9. Judith  March 17, 2017

    Now you have me laughing before I even begin – A Final Word (I think!).

  10. Silver  March 17, 2017

    I realise that in the context of a discussion of group visions my comment about Paul’s conversion experience in a book by William Sargant is not relevant. Please ignore.

  11. Tony  March 17, 2017

    I sure hope this is not the final word on visions, since “visions”, real, imagined or faked, are likely at the origin of the Christian religion.

    There are different, and often mixed up, sources of visions within the NT. The three obvious ones are Paul (notably 1 Cor 15), the Gospels, and Acts, (road to Damascus). There is no doubt that, for most of Christianity’s 2000 year history, those three sources were deemed interchangeable. Even today Christians and scholars alike appear to freely read Acts into Paul, the Gospels into Paul and any other combination of those three as deemed convenient.

    My view is that both the Gospels and Luke-Acts derive their visions/appearances ideas from Paul – who was the primary (and only) source of the resurrected Jesus. That specifically makes 1 Corinthians 15 a worthwhile subject of analysis. Here is one such an analysis by Earl Doherty:

    http://jesuspuzzle.humanists.net/supp06.htm

  12. kentvw  March 17, 2017

    BUT! I’m Dr. Bart! I need to use really big words!! For Heavens sakes!! Why don’t folks get that??

  13. seahawk41  March 17, 2017

    OK, this comment is not to the point of what to call these kinds of experiences, but to emphasize how very real they can seem. I was in a serious accident in 1992, and in the first week or so in the hospital I was receiving multiple pain killers: morphine and demerol at one point and morphine and percocet later. As you might guess, I experienced many hallucinations during that time. I can think of four right now for which I still recall the details, and probably more if I were to think about it a while. At least three of these were so “real” and vivid that I was surprised to find that reality contradicted them, or I asked relevant people to verify details (wrong–it didn’t happen) or insisted that something in one of them had to occur in order for a real world thing to happen. These things were *real* in the sense that I believed them. If I had a suggestible personality, I probably would have gone on believing them in spite of massive evidence to the contrary.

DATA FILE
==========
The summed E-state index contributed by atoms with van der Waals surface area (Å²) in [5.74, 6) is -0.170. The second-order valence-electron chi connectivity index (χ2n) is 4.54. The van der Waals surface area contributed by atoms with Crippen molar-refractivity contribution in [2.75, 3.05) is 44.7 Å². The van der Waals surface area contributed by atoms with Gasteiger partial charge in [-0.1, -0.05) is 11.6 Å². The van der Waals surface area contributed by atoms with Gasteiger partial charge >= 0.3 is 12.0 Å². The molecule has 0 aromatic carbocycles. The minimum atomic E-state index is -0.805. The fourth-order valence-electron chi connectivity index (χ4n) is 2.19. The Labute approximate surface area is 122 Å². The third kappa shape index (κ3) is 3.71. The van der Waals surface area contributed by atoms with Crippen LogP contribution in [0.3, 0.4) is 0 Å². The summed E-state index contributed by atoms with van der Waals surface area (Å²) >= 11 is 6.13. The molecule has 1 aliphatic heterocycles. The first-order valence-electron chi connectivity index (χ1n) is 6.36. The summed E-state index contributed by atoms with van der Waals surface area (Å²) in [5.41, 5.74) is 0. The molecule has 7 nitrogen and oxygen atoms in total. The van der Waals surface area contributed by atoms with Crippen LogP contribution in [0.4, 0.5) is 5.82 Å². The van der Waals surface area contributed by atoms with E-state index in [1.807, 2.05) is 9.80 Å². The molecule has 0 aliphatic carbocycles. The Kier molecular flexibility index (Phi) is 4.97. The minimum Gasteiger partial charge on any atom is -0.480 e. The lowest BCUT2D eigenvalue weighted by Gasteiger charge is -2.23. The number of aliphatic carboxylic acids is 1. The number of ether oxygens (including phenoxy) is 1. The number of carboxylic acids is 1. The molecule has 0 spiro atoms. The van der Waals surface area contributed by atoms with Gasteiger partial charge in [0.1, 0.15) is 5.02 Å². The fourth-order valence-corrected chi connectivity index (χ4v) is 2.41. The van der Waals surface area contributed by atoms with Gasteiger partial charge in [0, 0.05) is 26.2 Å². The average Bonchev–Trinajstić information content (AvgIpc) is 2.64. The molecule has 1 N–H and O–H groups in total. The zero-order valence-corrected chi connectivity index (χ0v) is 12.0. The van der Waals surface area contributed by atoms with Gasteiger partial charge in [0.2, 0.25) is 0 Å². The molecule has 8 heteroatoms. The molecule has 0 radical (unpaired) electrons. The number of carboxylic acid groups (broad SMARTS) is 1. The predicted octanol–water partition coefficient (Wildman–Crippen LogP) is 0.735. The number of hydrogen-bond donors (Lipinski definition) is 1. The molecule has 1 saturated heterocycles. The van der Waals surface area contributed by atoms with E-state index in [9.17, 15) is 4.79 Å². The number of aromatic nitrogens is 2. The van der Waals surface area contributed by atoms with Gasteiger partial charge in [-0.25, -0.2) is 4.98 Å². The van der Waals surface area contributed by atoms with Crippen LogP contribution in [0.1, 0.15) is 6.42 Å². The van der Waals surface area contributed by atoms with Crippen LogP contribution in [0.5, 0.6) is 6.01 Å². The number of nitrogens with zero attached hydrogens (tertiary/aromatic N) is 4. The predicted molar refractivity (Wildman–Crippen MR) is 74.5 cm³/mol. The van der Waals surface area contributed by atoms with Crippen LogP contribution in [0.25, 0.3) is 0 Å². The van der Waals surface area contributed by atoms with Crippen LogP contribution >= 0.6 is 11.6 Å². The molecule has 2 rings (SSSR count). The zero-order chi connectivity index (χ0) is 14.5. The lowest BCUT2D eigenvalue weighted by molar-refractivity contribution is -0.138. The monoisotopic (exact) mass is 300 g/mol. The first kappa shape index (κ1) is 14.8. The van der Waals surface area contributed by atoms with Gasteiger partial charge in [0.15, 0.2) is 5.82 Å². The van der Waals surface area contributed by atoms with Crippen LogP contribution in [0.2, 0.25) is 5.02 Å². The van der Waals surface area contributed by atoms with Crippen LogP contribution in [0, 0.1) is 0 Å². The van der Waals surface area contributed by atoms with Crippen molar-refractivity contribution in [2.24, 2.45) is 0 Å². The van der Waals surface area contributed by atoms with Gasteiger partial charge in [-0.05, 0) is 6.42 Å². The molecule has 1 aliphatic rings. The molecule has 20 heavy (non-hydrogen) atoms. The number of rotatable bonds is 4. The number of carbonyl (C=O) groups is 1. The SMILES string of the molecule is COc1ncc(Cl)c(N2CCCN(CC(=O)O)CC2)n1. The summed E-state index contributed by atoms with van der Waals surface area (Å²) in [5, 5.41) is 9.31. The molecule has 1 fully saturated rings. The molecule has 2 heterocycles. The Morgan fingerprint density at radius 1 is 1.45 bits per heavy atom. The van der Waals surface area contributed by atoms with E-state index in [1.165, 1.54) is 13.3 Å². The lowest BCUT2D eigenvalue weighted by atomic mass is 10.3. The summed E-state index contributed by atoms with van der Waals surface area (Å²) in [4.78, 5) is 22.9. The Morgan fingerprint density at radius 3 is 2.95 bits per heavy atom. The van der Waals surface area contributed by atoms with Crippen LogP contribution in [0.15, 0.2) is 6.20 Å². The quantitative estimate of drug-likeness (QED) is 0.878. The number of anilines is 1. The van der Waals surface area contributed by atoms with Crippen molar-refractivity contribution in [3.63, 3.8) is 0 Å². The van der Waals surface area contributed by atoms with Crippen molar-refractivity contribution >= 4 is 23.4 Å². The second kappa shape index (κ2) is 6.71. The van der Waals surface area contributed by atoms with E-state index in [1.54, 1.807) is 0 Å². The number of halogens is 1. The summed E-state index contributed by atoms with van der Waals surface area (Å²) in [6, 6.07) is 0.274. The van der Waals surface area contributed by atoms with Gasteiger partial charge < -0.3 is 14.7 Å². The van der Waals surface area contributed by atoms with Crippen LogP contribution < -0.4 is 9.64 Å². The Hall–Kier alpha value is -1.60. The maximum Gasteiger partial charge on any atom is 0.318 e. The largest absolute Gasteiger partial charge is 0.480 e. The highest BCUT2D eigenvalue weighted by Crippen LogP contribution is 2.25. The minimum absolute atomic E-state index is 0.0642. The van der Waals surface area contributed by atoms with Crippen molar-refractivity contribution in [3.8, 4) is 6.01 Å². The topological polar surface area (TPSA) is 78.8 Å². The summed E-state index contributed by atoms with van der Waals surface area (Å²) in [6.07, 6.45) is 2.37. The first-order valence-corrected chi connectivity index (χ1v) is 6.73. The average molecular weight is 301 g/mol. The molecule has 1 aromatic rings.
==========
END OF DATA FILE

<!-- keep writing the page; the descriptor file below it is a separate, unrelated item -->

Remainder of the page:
14. Rick
    Rick  March 17, 2017

    George Carlin no doubt would have called your “non-veridical visions” something less erudite than that or dreams, illusions or hallucinations. The good Doctors comments not withstanding, Carlin would not have been wrong either.

  15. dragonfly  March 18, 2017

    Speaking of visions, Paul really doesn’t give us much to go by about his conversion experience. Acts gives us three slightly different accounts. Do scholars think these accounts are from three different sources, or did Luke accidentally write the account a bit different each time? Given the lack of alternative sources, do we just assume the gist of it is pretty much what actually happened?

    • Bart
      Bart  March 19, 2017

      I have a discussion of this in my forthcoming book. I’m not sure if Luke just modified stories he heard or if he heard different stories. But parts of what he says line up with what Paul says in Galatians, and other parts not so much.

  16. SergioRW  March 18, 2017

    Or maybe he just did not die on the cross and, very hurt and sick lived for some weeks (and was seen) and then died.

  17. RonaldTaska  March 18, 2017

    This series of posts reminds me of all the fake or false political claims being raised these days and how millions of people believe these claims even though these claims are very likely false claims. Moreover, due to factors like confirmation bias, these claims are not usually changed by evidence, even overwhelming evidence. For me, a retired psychiatrist, part of the problem is, that outside of your writing, I was just not familiar with the term “non-veridical.” I am, however, especially reading the daily political news, convinced that humans, whatever you want to call it, just plain embellish, distort, and make stuff up and then other humans believe this made-up stuff. It happens every day.

    Eventually, I am afraid that many of us figure out that there just are no answers to the big questions of life (did Jesus really rise from the dead in this case) and stop searching.

  18. John  March 18, 2017

    I am not sure why focusing on group hallucinations is so important in this context. Surely it is more relevant to show that the text referring to these , like 1Cor 15 or group meals etc.are problematic from a historical POV and leave it at that. You won’t then get dragged down rabbit holes attempting to explain away something that probably never happened in the first place.

  19. tompicard
    tompicard  March 18, 2017